April 6, 2005 7:44 AM PDT

Paging Dr. Inkjet--broken bones need mending

Inkjets are enrolling in medical school and may someday be repairing fractured arms.

Scientists at the University of Manchester in England are trying to develop a technique through which inkjet nozzles will spray live human cells onto a patient. Ideally, this would speed up the healing process because doctors could seed a patient with replacement tissue that would grow to the size and shape required. The seed cells could also be grown from a previously harvested sample from the patient, thereby reducing the chances of donor rejection.

Brian Derby
Brian Derby, professor,
University of Manchester

So far, the Manchester group has employed the technique to spray (and grow) human fibroblasts and osteoblasts, the cells responsible for forming, respectively, muscle tissue and bone, according to Brian Derby, professor of material science at the University of Manchester. They have also grown bovine chondrocytes, or cartilage cells.

"We are interested in tissue engineering cartilage, bone and blood vessels. Skin is an application but not our main focus even if the press have picked it up," Derby said in an e-mail. "My guess would be bone replacement as the first application."

Doctors might start using these techniques in five to 10 years, he noted. More near-term applications could involve developing tools for the biotech industry. Similar inkjet research is being conducted in Japan and at Clemson University in South Carolina.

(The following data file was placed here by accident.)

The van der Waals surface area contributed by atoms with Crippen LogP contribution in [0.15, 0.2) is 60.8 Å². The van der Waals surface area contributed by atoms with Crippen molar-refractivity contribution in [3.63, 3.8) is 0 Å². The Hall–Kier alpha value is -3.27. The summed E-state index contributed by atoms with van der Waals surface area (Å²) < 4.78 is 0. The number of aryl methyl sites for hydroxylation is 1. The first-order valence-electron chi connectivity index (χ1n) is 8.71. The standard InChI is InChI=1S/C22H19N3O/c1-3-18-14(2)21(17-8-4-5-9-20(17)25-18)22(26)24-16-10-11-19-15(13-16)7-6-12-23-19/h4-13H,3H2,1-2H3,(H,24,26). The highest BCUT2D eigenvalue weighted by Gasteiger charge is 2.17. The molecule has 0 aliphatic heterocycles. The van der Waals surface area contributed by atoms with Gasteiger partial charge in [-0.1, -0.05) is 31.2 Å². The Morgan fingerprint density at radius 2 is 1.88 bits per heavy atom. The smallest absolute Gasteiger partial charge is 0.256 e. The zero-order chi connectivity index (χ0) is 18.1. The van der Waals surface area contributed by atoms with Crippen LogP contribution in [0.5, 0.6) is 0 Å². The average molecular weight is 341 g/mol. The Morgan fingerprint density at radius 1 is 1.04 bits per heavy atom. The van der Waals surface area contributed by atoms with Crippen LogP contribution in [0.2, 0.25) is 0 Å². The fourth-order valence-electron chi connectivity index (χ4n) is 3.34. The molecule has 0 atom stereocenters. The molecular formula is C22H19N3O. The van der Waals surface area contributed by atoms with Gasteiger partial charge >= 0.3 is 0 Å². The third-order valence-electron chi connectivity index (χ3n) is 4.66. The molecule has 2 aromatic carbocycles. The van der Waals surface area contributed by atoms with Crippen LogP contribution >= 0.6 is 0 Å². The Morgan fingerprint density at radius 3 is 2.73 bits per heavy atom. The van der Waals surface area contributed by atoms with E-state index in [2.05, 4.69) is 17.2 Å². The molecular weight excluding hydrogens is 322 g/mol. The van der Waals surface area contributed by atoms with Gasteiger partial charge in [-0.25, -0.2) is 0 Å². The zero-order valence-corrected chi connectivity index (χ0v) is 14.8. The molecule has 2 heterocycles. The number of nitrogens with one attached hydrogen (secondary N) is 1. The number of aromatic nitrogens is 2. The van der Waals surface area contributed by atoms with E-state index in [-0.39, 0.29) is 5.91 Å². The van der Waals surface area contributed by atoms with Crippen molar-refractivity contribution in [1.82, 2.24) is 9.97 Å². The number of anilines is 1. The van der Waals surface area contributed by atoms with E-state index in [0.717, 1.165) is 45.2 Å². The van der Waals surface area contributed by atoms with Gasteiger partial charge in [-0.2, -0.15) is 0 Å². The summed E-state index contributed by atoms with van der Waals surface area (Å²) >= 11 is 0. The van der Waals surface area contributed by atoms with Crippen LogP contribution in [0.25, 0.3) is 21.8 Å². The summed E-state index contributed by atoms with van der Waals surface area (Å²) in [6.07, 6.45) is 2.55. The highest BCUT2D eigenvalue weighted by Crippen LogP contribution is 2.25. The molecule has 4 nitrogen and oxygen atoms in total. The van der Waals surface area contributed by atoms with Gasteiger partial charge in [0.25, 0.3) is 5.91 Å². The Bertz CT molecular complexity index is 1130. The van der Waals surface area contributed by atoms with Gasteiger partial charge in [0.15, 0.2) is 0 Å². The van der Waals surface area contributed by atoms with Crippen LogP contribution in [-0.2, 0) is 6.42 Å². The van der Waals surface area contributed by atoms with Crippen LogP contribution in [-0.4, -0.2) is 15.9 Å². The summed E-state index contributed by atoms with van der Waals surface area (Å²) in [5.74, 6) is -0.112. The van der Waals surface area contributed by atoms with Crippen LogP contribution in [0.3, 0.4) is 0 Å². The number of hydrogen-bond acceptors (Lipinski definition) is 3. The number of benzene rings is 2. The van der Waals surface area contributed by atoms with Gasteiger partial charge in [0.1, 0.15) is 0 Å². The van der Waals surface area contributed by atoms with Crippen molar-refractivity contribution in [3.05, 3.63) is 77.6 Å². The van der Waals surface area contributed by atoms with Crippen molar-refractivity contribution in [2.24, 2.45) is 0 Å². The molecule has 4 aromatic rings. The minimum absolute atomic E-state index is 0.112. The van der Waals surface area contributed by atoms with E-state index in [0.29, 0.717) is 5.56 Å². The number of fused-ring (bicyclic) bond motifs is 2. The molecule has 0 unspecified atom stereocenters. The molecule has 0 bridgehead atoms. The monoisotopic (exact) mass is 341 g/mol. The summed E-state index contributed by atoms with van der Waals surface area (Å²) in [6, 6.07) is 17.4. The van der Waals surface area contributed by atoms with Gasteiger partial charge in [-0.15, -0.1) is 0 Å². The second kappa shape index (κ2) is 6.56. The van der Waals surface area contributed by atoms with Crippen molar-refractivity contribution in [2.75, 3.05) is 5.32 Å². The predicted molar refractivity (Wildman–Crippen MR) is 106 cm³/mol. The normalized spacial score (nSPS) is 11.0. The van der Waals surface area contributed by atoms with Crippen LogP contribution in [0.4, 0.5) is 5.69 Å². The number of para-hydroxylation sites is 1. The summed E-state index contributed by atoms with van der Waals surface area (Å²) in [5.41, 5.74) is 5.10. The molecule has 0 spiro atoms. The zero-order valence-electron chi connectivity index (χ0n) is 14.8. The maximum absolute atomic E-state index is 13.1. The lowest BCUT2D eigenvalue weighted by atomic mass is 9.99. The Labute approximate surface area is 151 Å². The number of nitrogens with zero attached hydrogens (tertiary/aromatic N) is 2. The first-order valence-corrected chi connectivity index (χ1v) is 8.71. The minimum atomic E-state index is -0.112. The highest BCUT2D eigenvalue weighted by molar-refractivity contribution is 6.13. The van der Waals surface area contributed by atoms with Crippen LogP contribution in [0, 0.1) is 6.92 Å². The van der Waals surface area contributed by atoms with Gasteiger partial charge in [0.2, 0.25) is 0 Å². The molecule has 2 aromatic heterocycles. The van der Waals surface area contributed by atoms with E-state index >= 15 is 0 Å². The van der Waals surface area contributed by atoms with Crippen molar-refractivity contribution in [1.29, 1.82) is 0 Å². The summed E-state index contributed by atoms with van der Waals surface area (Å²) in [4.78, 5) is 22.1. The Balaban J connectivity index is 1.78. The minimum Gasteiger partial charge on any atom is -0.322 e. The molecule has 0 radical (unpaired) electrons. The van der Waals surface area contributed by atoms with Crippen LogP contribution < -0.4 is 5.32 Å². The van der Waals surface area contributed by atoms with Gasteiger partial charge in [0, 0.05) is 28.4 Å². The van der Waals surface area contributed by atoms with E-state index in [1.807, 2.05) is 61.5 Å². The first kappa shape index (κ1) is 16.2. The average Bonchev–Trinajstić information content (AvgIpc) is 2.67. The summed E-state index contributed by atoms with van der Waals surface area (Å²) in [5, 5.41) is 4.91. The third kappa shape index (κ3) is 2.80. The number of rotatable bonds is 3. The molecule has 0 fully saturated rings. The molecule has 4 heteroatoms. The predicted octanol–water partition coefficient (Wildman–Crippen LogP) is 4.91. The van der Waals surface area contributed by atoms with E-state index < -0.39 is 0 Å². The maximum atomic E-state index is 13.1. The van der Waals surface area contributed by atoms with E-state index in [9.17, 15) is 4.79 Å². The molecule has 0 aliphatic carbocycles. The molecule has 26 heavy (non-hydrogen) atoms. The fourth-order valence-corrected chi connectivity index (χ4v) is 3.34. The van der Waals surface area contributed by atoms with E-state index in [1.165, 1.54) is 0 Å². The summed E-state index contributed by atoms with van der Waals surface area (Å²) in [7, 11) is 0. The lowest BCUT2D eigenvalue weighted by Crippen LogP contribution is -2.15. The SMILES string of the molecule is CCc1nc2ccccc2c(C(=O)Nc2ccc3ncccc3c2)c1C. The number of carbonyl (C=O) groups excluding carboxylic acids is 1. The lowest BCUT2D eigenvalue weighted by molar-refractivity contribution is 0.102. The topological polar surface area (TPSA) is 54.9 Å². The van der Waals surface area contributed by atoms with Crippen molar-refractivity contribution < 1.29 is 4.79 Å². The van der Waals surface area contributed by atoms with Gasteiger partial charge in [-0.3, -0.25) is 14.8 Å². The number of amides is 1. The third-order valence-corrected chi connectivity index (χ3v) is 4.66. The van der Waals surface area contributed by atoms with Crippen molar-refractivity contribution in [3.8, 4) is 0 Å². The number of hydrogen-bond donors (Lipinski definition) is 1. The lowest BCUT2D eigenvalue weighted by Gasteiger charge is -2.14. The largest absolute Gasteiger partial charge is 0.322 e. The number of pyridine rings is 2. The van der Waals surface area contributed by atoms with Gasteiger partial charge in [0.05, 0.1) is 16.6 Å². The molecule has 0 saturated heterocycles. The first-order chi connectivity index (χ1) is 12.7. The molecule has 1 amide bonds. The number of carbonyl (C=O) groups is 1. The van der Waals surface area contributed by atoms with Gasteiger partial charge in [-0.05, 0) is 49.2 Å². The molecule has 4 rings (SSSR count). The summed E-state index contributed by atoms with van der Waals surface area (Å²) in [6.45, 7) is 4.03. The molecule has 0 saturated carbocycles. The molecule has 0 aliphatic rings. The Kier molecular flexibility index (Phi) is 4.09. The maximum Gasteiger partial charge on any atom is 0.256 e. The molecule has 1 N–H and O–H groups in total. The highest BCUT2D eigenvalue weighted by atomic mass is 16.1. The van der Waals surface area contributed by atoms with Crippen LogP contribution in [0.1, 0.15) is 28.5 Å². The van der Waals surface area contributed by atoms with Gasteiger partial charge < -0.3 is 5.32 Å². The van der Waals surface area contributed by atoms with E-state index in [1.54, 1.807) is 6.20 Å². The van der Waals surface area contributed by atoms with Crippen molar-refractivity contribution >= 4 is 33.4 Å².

So far, the technique hasn't been tried on a living patient. Instead, researchers have sprayed live cells into "wells" containing nutrients. The cells land intact and multiply within the first 24 hours. Derby's group has also used the inkjets to create scaffolds--tiny, fibrous structures containing cells that help start and control tissue regeneration.

Different cell types can likely also be mixed, which in turn would allow doctors to mimic more complex tissue functions.

The group is working with Xaar, a British inkjet manufacturer, to refine the equipment for human cell delivery. The cells, delivered in droplets of fluid, fly at about one foot per second and can accelerate at about 1,000 G-forces.

"It is surprising that cells do survive these conditions but they appear to do so. This needs a lot more work to ensure that the cells are not altered in some way by the delivery process," he wrote.

 

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